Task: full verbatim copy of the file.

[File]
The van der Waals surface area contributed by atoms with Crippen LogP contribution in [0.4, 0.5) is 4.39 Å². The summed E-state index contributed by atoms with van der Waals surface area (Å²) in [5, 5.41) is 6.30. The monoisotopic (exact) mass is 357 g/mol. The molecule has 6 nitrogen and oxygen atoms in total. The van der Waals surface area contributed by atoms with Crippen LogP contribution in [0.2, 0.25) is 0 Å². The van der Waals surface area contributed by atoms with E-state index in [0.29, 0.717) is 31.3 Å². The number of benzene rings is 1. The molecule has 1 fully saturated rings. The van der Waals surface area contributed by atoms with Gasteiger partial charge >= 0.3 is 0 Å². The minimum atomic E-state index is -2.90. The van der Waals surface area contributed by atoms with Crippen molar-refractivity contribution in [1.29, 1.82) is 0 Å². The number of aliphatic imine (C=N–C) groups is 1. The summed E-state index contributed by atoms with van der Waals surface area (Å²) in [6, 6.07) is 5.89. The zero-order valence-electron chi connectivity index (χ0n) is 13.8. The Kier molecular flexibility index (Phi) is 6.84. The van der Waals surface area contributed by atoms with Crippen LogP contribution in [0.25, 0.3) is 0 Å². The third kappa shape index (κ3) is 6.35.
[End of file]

The van der Waals surface area contributed by atoms with Crippen LogP contribution in [0.4, 0.5) is 4.39 Å². The summed E-state index contributed by atoms with van der Waals surface area (Å²) in [5, 5.41) is 6.30. The monoisotopic (exact) mass is 357 g/mol. The molecule has 6 nitrogen and oxygen atoms in total. The van der Waals surface area contributed by atoms with Crippen LogP contribution in [0.2, 0.25) is 0 Å². The van der Waals surface area contributed by atoms with E-state index in [0.29, 0.717) is 31.3 Å². The number of benzene rings is 1. The molecule has 1 fully saturated rings. The van der Waals surface area contributed by atoms with Gasteiger partial charge >= 0.3 is 0 Å². The minimum atomic E-state index is -2.90. The van der Waals surface area contributed by atoms with Crippen molar-refractivity contribution in [1.29, 1.82) is 0 Å². The number of aliphatic imine (C=N–C) groups is 1. The summed E-state index contributed by atoms with van der Waals surface area (Å²) in [6, 6.07) is 5.89. The zero-order valence-electron chi connectivity index (χ0n) is 13.8. The Kier molecular flexibility index (Phi) is 6.84. The van der Waals surface area contributed by atoms with Crippen LogP contribution in [0.25, 0.3) is 0 Å². The third kappa shape index (κ3) is 6.35.